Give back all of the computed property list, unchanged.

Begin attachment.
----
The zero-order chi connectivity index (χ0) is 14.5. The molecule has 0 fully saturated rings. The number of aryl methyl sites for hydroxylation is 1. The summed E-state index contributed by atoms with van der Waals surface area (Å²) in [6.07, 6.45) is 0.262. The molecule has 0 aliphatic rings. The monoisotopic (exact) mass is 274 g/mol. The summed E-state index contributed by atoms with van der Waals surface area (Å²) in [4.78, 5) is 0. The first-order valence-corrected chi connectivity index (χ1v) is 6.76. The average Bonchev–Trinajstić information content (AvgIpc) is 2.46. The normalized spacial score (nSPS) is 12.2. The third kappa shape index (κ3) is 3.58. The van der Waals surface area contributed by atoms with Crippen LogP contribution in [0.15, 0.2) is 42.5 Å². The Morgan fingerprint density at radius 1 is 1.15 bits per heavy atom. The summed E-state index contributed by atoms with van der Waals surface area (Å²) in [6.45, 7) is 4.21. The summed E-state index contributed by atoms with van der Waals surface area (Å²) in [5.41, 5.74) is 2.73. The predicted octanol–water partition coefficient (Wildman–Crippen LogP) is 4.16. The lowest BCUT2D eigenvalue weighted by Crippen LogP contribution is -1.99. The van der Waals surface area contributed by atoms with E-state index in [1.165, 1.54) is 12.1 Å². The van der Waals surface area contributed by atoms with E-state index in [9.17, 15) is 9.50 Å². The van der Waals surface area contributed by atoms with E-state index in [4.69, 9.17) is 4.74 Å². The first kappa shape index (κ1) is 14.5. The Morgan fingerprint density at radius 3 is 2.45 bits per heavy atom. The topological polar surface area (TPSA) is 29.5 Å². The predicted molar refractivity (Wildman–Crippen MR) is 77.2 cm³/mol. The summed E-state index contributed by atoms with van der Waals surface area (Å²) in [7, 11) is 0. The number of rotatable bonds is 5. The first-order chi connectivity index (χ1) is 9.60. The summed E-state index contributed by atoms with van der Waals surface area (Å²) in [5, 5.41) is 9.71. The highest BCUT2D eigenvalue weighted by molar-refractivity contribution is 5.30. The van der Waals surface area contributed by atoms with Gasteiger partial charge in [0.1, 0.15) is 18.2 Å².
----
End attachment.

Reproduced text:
The zero-order chi connectivity index (χ0) is 14.5. The molecule has 0 fully saturated rings. The number of aryl methyl sites for hydroxylation is 1. The summed E-state index contributed by atoms with van der Waals surface area (Å²) in [6.07, 6.45) is 0.262. The molecule has 0 aliphatic rings. The monoisotopic (exact) mass is 274 g/mol. The summed E-state index contributed by atoms with van der Waals surface area (Å²) in [4.78, 5) is 0. The first-order valence-corrected chi connectivity index (χ1v) is 6.76. The average Bonchev–Trinajstić information content (AvgIpc) is 2.46. The normalized spacial score (nSPS) is 12.2. The third kappa shape index (κ3) is 3.58. The van der Waals surface area contributed by atoms with Crippen LogP contribution in [0.15, 0.2) is 42.5 Å². The Morgan fingerprint density at radius 1 is 1.15 bits per heavy atom. The summed E-state index contributed by atoms with van der Waals surface area (Å²) in [6.45, 7) is 4.21. The summed E-state index contributed by atoms with van der Waals surface area (Å²) in [5.41, 5.74) is 2.73. The predicted octanol–water partition coefficient (Wildman–Crippen LogP) is 4.16. The lowest BCUT2D eigenvalue weighted by Crippen LogP contribution is -1.99. The van der Waals surface area contributed by atoms with E-state index in [1.165, 1.54) is 12.1 Å². The van der Waals surface area contributed by atoms with E-state index in [9.17, 15) is 9.50 Å². The van der Waals surface area contributed by atoms with E-state index in [4.69, 9.17) is 4.74 Å². The first kappa shape index (κ1) is 14.5. The Morgan fingerprint density at radius 3 is 2.45 bits per heavy atom. The topological polar surface area (TPSA) is 29.5 Å². The predicted molar refractivity (Wildman–Crippen MR) is 77.2 cm³/mol. The summed E-state index contributed by atoms with van der Waals surface area (Å²) in [7, 11) is 0. The number of rotatable bonds is 5. The first-order chi connectivity index (χ1) is 9.60. The summed E-state index contributed by atoms with van der Waals surface area (Å²) in [5, 5.41) is 9.71. The highest BCUT2D eigenvalue weighted by molar-refractivity contribution is 5.30. The van der Waals surface area contributed by atoms with Gasteiger partial charge in [0.1, 0.15) is 18.2 Å².